“This is not academic research and would never see the light of day in an academic journal. The pioneering research … from years ago is rarely employed any more by economists,” said Thomas Kinnaman, chair of the Economics Department at Bucknell University, who reviewed the IER report. Kinnaman’s analysis was confirmed by Peter Maniloff, assistant professor of economics at the Colorado School of Mines, who said the IER study is based on a questionable assumption. “The IER report assumes that policy restrictions are the major factor holding back coal, oil, and gas production.” He went on to describe the rationale as more to do with straightforward economics,” he said. “Domestic oil drilling on available land has dropped by three-quarters since 2014 due to low prices.”

Another area in which the Obama administration sought to promote EV clean energy was the release of up to $4.5 billion in loan guarantees to support commercial-scale deployment of innovative EV charging facilities. In support, nearly 50 industry members signed onto a “Guiding Principles to Promote Electric Vehicles and Charging Infrastructure” agreement. Thirty-eight new businesses, non-profits, universities, and utilities committed to provide EV charging access for their workforces, with 24 state and local governments partnering with the Administration to increase the procurement of EVs in their fleets.

Investment in such a robust network of charging facilities contradicts energy policy promoted by Ebell, who has said that “a lot of third­, fourth­ and fifth ­rate scientists have gotten a long ways” by embracing climate change. He frequently mocks climate leaders like Al Gore and has called the movement the “forces of darkness” because “they want to turn off the lights all over the world.”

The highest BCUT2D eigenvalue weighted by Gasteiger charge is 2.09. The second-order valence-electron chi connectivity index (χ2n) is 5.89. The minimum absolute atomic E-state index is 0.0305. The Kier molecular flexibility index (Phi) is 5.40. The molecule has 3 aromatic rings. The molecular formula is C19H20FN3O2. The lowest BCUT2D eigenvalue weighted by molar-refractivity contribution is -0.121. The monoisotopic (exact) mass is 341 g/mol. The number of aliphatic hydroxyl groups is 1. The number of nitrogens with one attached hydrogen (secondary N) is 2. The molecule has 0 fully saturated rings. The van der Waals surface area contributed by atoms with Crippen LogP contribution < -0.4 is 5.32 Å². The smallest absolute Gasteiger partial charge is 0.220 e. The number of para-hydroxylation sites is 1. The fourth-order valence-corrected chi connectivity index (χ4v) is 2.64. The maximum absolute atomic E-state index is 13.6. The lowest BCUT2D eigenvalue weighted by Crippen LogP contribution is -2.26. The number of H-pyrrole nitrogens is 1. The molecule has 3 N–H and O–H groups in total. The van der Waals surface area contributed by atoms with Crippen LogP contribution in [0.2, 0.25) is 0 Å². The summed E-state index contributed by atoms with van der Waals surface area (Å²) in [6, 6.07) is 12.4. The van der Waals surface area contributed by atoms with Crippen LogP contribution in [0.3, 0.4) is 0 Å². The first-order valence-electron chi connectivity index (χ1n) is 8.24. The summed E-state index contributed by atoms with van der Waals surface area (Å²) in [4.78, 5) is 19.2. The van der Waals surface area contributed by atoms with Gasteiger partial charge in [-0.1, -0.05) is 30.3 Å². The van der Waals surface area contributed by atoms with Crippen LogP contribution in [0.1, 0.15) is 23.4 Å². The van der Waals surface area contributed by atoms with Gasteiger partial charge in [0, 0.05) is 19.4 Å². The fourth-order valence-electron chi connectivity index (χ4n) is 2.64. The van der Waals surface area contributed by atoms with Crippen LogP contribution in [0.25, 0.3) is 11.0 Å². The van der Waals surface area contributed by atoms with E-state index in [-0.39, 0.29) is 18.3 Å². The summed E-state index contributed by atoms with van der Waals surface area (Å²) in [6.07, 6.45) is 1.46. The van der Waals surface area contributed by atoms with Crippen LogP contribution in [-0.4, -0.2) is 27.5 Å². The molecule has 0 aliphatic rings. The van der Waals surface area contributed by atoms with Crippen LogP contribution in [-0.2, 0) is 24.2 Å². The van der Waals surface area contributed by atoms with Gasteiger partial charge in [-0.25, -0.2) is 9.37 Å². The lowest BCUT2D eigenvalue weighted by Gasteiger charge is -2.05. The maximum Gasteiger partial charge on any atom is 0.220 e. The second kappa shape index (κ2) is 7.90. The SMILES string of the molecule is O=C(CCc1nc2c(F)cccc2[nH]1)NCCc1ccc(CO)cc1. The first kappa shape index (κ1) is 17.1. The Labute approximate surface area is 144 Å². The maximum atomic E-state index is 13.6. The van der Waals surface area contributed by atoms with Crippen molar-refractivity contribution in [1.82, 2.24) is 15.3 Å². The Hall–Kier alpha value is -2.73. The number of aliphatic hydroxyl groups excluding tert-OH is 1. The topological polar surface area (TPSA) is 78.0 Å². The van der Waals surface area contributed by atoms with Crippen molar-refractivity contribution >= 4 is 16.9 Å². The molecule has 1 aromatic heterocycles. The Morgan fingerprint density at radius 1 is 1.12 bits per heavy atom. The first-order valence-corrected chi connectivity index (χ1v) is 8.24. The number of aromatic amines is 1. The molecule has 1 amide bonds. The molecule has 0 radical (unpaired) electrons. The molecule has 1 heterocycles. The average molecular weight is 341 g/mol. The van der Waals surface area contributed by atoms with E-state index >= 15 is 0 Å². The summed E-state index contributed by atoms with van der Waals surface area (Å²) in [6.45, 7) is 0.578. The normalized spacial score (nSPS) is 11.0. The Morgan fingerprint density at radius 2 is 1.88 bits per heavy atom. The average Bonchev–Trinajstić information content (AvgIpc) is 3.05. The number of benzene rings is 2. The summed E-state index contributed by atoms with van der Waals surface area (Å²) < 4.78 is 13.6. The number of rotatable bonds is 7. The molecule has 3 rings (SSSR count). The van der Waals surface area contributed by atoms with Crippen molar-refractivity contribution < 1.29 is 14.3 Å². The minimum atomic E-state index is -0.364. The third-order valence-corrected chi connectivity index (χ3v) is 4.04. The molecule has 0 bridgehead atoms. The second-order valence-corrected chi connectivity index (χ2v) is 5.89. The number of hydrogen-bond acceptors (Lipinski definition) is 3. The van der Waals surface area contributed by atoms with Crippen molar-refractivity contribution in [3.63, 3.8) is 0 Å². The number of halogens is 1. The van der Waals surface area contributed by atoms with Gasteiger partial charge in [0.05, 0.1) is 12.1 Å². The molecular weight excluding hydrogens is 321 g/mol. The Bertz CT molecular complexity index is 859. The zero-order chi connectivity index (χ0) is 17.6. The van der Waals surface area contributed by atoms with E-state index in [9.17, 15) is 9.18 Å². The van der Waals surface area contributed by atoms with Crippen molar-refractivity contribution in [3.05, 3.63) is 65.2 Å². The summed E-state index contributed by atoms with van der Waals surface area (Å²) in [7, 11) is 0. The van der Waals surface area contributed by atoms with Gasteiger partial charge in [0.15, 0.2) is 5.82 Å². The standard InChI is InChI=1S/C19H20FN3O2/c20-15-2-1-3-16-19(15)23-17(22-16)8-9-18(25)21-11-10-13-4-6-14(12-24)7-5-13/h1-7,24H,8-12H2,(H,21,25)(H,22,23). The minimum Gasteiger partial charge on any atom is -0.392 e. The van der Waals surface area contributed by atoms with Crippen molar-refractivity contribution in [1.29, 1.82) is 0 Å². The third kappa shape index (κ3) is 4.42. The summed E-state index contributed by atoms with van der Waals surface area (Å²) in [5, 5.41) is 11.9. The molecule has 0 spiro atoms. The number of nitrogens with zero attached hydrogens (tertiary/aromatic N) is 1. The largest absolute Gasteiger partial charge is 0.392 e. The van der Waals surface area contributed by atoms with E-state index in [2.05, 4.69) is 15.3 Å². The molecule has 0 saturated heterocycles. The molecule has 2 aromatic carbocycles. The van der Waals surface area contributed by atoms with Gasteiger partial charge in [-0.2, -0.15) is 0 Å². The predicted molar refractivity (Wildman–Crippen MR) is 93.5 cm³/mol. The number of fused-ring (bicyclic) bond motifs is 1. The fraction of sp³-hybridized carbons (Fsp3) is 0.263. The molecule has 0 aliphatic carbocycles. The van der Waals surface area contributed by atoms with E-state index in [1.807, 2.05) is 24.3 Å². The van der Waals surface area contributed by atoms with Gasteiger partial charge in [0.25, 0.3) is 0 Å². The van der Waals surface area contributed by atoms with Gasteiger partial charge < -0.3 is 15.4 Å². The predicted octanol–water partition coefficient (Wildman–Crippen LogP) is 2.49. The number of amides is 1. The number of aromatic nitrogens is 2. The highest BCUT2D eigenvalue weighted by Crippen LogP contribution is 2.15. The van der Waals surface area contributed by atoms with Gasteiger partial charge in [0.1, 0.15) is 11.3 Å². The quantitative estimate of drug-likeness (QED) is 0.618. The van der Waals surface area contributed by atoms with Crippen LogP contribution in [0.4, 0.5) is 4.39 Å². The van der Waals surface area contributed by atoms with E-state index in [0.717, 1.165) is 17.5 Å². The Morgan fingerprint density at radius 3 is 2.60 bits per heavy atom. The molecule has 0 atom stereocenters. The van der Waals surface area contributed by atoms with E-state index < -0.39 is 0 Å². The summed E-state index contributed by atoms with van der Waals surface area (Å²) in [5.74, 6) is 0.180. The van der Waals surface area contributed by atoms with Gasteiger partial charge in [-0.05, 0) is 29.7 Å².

Ebell has been a voice in the ear of Congress with his opposition to President Obama’s Clean Power Plan. This is a series of policy initiatives designed to lower emissions from fossil fuel generating plants, particularly those that still rely on coal to generate electricity. The United States Department of Transportation (DOT) would be the liaison among the administration, states, localities, and the private sector for the EV corridors. Already, 28 states, utilities, vehicle manufacturers, and change organizations have committed to accelerating the deployment of an EV charging infrastructure on the DOT’s corridors. The goal is that these initial corridors would serve as a basis for “coast to coast zero emission mobility on our nation’s highways.”

Obama caricature [Source:]

Earlier, Ebell had written a blog post stating that the Obama administration’s Existing Source Performance Standards contained within the Clean Power Plan were “colossally costly” and “obviously illegal.”  His post includes the mashup of President Obama.

To ascertain optimal national EV charging deployment scenarios, including along DOT’s designated fueling corridors, the United States Department of Energy (DOE) is in the midst of conducting two studies. Developed with national laboratories and with input from a range of stakeholder, the first is a national EV infrastructure analysis that identifies the optimal number of charging stations for different EV market penetration scenarios. The second will provide best practices for EV fast charging installation, including system specifications as well as siting, power availability, and capital and maintenance cost considerations.

The future of U.S. coast to coast zero emission mobility on our nation’s highways is in serious jeopardy with President Trump in the White House.